Ritukala, Ṛtukāla, Ritu-kala: 11 definitions

Introduction:

Ritukala means something in Hinduism, Sanskrit. If you want to know the exact meaning, history, etymology or English translation of this term then check out the descriptions on this page. Add your comment or reference to a book if you want to contribute to this summary article.

The Sanskrit term Ṛtukāla can be transliterated into English as Rtukala or Ritukala, using the IAST transliteration scheme (?).

In Hinduism

Purana and Itihasa (epic history)

[«previous next»] — Ritukala in Purana glossary
Source: archive.org: Puranic Encyclopedia

Ṛtukāla (ऋतुकाल).—The time that is most auspicious for sexual intercourse for a woman with her husband. In ancient India certain days were prescribed as the best period for women to become pregnant. This period is called Ṛtukāla. (Ṛtu—Menstruation. Kāla—time, period.)

The sixteen days following menstruation are supposed to be good; but the first three days are not very good and it is advisable not to have sexual intercourse during those days. The next even days beginning with the fourth day (4th, 6th, 8th, 10th, 12th, 14th and 16th) are the best days for coitus if a male issue (a son) is desired. The odd days (5th, 7th, 9th, 11th 13th, 15th) are to be preferred if a female issue (daughter) is desired. (Agni Purāṇa, Chapter 151).

Purana book cover
context information

The Purana (पुराण, purāṇas) refers to Sanskrit literature preserving ancient India’s vast cultural history, including historical legends, religious ceremonies, various arts and sciences. The eighteen mahapuranas total over 400,000 shlokas (metrical couplets) and date to at least several centuries BCE.

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Shaktism (Shakta philosophy)

Source: Google Books: Manthanabhairavatantram

1) Ṛtukāla (ऋतुकाल) refers to a “woman’s season”, according to the Ṣaṭsāhasrasaṃhitā, an expansion of the Kubjikāmatatantra: the earliest popular and most authoritative Tantra of the Kubjikā cult.—Accordingly, “(The true teacher is dedicated to) truthfulness, ritual purity and cleanliness, compassion, and forbearance; he unites with his wife when it is her season [i.e., ṛtukāla], not out of passion, but for a son for the benefit of (his) clan and lineage. He practices the six magical rites, bathes (regularly) and worships at the three times of day. [...]”.

2) Ṛtukāla (ऋतुकाल) refers to the “Goddess’s fertile period”, according to the Manthānabhairavatantra, a vast sprawling work that belongs to a corpus of Tantric texts concerned with the worship of the goddess Kubjikā.—Accordingly, “The energy you are, (O goddess) is the god Time who abides perpetually on the plane of the (ultimate) goal. Kula is Śrīnāthabhairava who is in the midst of the (the lunar energies of the Goddess’s) fertile period (ṛtukālaṛtukālasya madhye tu). [...]”.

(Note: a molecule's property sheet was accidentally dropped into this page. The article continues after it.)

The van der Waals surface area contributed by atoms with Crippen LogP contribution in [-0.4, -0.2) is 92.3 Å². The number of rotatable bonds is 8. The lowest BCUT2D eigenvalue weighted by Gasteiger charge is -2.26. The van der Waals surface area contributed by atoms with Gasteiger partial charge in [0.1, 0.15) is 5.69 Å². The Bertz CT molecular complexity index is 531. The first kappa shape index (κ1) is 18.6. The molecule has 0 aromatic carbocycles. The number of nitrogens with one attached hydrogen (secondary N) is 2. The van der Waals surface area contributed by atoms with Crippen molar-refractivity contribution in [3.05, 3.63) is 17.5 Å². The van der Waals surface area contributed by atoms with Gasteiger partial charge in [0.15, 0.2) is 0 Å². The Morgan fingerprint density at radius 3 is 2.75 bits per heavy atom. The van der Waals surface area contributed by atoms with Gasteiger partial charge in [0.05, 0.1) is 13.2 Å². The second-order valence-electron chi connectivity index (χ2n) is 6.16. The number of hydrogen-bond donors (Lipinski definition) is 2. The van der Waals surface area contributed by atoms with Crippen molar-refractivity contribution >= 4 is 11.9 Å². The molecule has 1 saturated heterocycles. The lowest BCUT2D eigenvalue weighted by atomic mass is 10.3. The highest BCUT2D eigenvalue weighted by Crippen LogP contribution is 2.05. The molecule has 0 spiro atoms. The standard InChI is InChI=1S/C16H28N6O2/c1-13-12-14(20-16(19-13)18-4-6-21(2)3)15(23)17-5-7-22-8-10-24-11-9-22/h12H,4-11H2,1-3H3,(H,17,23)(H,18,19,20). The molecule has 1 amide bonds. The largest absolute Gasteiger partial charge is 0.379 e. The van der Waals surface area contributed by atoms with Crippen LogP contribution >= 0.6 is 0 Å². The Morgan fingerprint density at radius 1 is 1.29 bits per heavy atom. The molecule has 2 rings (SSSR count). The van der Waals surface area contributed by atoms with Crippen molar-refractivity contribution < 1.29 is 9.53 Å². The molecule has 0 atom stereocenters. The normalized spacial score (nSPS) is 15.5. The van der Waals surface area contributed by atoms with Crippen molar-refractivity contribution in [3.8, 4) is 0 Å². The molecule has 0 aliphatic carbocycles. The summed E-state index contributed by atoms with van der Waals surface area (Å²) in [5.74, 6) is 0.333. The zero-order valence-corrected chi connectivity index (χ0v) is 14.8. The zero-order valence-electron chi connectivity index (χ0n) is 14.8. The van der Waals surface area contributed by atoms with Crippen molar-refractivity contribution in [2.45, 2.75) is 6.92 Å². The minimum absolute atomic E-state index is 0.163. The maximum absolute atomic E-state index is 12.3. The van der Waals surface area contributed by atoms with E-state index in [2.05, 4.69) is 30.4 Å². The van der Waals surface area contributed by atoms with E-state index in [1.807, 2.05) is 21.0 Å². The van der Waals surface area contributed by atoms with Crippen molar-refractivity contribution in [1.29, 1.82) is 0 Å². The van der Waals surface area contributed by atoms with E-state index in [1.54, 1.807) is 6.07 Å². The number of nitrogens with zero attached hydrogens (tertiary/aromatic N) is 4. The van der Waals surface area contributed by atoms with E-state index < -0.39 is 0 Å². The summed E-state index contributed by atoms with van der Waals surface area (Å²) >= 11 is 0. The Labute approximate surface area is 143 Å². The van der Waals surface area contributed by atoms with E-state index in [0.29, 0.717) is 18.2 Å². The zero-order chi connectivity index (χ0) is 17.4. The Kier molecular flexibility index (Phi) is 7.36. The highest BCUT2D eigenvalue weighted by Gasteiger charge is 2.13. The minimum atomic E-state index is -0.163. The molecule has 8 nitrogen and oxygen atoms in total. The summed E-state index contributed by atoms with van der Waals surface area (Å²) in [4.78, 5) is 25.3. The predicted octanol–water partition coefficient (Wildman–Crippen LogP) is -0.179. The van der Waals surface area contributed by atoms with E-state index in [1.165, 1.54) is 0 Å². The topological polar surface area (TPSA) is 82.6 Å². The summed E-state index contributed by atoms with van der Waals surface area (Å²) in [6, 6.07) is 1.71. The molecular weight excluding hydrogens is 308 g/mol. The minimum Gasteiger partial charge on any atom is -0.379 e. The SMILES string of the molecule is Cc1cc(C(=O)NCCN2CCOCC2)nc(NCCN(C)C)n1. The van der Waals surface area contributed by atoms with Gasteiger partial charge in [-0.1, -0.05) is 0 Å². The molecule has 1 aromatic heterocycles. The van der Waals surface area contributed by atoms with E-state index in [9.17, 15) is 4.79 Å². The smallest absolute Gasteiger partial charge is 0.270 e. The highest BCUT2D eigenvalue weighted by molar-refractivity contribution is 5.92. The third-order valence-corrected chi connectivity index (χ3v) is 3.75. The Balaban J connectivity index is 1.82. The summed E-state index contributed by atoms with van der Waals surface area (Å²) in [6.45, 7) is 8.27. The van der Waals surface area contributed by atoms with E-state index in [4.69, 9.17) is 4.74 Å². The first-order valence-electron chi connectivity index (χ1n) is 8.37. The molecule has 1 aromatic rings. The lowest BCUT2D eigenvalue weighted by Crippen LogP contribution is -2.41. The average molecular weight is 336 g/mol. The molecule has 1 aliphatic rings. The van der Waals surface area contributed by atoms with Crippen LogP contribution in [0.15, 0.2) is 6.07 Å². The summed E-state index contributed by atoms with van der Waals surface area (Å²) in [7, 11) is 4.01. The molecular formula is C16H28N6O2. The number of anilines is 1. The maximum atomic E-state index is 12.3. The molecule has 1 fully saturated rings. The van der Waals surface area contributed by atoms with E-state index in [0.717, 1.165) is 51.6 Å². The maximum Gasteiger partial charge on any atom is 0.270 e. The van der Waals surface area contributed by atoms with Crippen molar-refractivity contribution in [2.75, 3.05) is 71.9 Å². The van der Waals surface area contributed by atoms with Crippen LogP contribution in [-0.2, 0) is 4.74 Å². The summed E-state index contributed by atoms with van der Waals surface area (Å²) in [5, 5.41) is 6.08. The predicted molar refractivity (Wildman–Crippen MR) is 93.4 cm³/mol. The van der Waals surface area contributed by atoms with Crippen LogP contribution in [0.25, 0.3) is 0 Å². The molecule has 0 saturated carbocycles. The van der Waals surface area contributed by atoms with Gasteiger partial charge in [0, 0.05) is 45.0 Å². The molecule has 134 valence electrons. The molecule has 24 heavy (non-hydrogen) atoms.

Shaktism book cover
context information

Shakta (शाक्त, śākta) or Shaktism (śāktism) represents a tradition of Hinduism where the Goddess (Devi) is revered and worshipped. Shakta literature includes a range of scriptures, including various Agamas and Tantras, although its roots may be traced back to the Vedas.

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Languages of India and abroad

Sanskrit dictionary

Source: DDSA: The practical Sanskrit-English dictionary

Ṛtukāla (ऋतुकाल).—

1) the time of menstruation, time favourable for conception, i. e. 16 nights from menstrual discharge; see ऋतु (ṛtu) above.

2) the duration of a season.

Derivable forms: ṛtukālaḥ (ऋतुकालः).

Ṛtukāla is a Sanskrit compound consisting of the terms ṛtu and kāla (काल). See also (synonyms): ṛtusamaya, ṛtuvelā.

Source: Cologne Digital Sanskrit Dictionaries: Shabda-Sagara Sanskrit-English Dictionary

Ṛtukāla (ऋतुकाल).—m.

(-laḥ) 1. The duration of a season. 2. The period of menstruation. 3. The period favourable for procreation, sixteen days in each month. E. ṛtu and kāla time.

Source: Cologne Digital Sanskrit Dictionaries: Benfey Sanskrit-English Dictionary

Ṛtukāla (ऋतुकाल).—m. 1. seasonable time, Mahābhārata 3, 14763. 2. time approved for sexual intercourse, [Mānavadharmaśāstra] 3, 45. Eka-kāla + m, adv. once, [Mānavadharmaśāstra] 6, 55.

Ṛtukāla is a Sanskrit compound consisting of the terms ṛtu and kāla (काल).

Source: Cologne Digital Sanskrit Dictionaries: Cappeller Sanskrit-English Dictionary

Ṛtukāla (ऋतुकाल).—[masculine] the time of the season or the time of menstruation.

Source: Cologne Digital Sanskrit Dictionaries: Monier-Williams Sanskrit-English Dictionary

1) Ṛtukāla (ऋतुकाल):—[=ṛtu-kāla] [from ṛtu > ṛ] m. the fit or proper season, [Mahābhārata iii, 14763]

2) [v.s. ...] the time of a woman’s courses, the time after the courses (favourable for procreation See above), [Śāṅkhāyana-śrauta-sūtra; Manu-smṛti iii, 45; v, 153; Mahābhārata; Pañcatantra]

Source: Cologne Digital Sanskrit Dictionaries: Yates Sanskrit-English Dictionary

Ṛtukāla (ऋतुकाल):—[ṛtu-kāla] (laḥ) 1. m. Season.

[Sanskrit to German]

Ritukala in German

context information

Sanskrit, also spelled संस्कृतम् (saṃskṛtam), is an ancient language of India commonly seen as the grandmother of the Indo-European language family (even English!). Closely allied with Prakrit and Pali, Sanskrit is more exhaustive in both grammar and terms and has the most extensive collection of literature in the world, greatly surpassing its sister-languages Greek and Latin.

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Kannada-English dictionary

Source: Alar: Kannada-English corpus

Ṛtukāla (ಋತುಕಾಲ):—

1) [noun] any of the six seasons, of two months each, of the year.

2) [noun] the period during which menstruation occurs.

context information

Kannada is a Dravidian language (as opposed to the Indo-European language family) mainly spoken in the southwestern region of India.

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